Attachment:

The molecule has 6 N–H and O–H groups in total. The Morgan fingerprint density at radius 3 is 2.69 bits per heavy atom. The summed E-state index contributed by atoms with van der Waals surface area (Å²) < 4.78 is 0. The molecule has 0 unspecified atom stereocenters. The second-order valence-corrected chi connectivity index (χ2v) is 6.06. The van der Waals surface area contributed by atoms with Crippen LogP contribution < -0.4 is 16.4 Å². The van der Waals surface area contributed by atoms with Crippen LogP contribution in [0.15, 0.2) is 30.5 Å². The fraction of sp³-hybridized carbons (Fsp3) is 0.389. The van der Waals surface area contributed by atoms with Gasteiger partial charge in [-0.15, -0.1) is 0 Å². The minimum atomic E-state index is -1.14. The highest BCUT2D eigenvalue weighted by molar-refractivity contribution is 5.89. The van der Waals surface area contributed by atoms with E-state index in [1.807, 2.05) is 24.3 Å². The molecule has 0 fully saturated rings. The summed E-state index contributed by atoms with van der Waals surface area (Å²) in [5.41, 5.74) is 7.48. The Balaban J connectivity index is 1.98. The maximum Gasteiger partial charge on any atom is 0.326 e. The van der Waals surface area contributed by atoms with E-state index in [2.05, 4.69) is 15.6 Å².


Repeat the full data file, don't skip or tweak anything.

The molecule has 6 N–H and O–H groups in total. The Morgan fingerprint density at radius 3 is 2.69 bits per heavy atom. The summed E-state index contributed by atoms with van der Waals surface area (Å²) < 4.78 is 0. The molecule has 0 unspecified atom stereocenters. The second-order valence-corrected chi connectivity index (χ2v) is 6.06. The van der Waals surface area contributed by atoms with Crippen LogP contribution < -0.4 is 16.4 Å². The van der Waals surface area contributed by atoms with Crippen LogP contribution in [0.15, 0.2) is 30.5 Å². The fraction of sp³-hybridized carbons (Fsp3) is 0.389. The van der Waals surface area contributed by atoms with Gasteiger partial charge in [-0.15, -0.1) is 0 Å². The minimum atomic E-state index is -1.14. The highest BCUT2D eigenvalue weighted by molar-refractivity contribution is 5.89. The van der Waals surface area contributed by atoms with E-state index in [1.807, 2.05) is 24.3 Å². The molecule has 0 fully saturated rings. The summed E-state index contributed by atoms with van der Waals surface area (Å²) in [5.41, 5.74) is 7.48. The Balaban J connectivity index is 1.98. The maximum Gasteiger partial charge on any atom is 0.326 e. The van der Waals surface area contributed by atoms with E-state index in [2.05, 4.69) is 15.6 Å².